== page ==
The Financial Times says that the US is "beset by uncertainty", while stable, gold-heavy Russia is "worth another look"
Moscow's appetite for gold has been all over the news this month. In early February, Bloomberg reported that Russia and China were dumping U.S. treasuries for gold in order to "shield themselves from the U.S. government's ability to control the value of their holdings."
The Financial Times — widely considered the world's most authoritative financial daily — has now made its own opinions on this matter clear: "The western world has insane amounts of debt" while Russia is stable, well-positioned and undervalued.
FT's parting piece of advice: Because of the west's "unsustainable debt", everyone should follow Russia's example — buy gold.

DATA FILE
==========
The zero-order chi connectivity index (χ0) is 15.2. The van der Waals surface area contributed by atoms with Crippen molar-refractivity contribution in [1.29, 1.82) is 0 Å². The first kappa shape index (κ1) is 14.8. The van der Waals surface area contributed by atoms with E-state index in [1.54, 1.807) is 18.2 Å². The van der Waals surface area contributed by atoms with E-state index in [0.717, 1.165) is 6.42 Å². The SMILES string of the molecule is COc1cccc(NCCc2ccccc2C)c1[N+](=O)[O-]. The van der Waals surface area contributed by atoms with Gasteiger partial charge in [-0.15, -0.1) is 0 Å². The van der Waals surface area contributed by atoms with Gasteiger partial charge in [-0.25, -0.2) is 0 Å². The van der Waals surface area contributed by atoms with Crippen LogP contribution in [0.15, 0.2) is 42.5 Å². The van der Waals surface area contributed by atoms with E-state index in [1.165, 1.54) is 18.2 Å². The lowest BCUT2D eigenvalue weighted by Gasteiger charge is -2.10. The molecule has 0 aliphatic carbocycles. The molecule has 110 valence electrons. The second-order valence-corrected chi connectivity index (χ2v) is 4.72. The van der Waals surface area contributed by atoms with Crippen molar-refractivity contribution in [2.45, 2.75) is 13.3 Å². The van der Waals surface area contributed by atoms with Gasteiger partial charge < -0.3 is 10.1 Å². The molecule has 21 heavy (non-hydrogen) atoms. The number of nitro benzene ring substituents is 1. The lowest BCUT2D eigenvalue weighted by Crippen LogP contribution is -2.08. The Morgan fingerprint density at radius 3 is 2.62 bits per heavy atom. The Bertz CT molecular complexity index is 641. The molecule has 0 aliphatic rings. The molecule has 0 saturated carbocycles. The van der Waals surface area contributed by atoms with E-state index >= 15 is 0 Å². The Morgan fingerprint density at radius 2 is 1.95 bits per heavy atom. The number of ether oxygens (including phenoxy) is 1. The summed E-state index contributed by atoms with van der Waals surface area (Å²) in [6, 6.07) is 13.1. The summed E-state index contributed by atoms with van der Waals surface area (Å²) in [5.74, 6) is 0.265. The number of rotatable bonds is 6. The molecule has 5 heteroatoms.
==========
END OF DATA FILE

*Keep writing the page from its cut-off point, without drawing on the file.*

Here is the relevant nugget of gold from FT columnist Merryn Somerset Webb:
[T]he Russian stock market — despite its stellar year — is cheap, unloved and under-owned. So you should buck the trend by at least owning a little of it.
On to the last thing, gold. The case here is very, very simple. The western world has insane amounts of debt (the UK debt-to-GDP ratio is still 85 per cent — and that’s before you even start on unfunded liabilities). History tells us that one way or another unsustainable debt is dealt with by inflation. Gold is the best hedge there is against that. I still hold it — physically and in the form of exchange traded funds — and I will until the finances of our governments are firmly under control. So probably forever.
Russia is ten steps ahead of you.
2017 is going to be a hell of a year.
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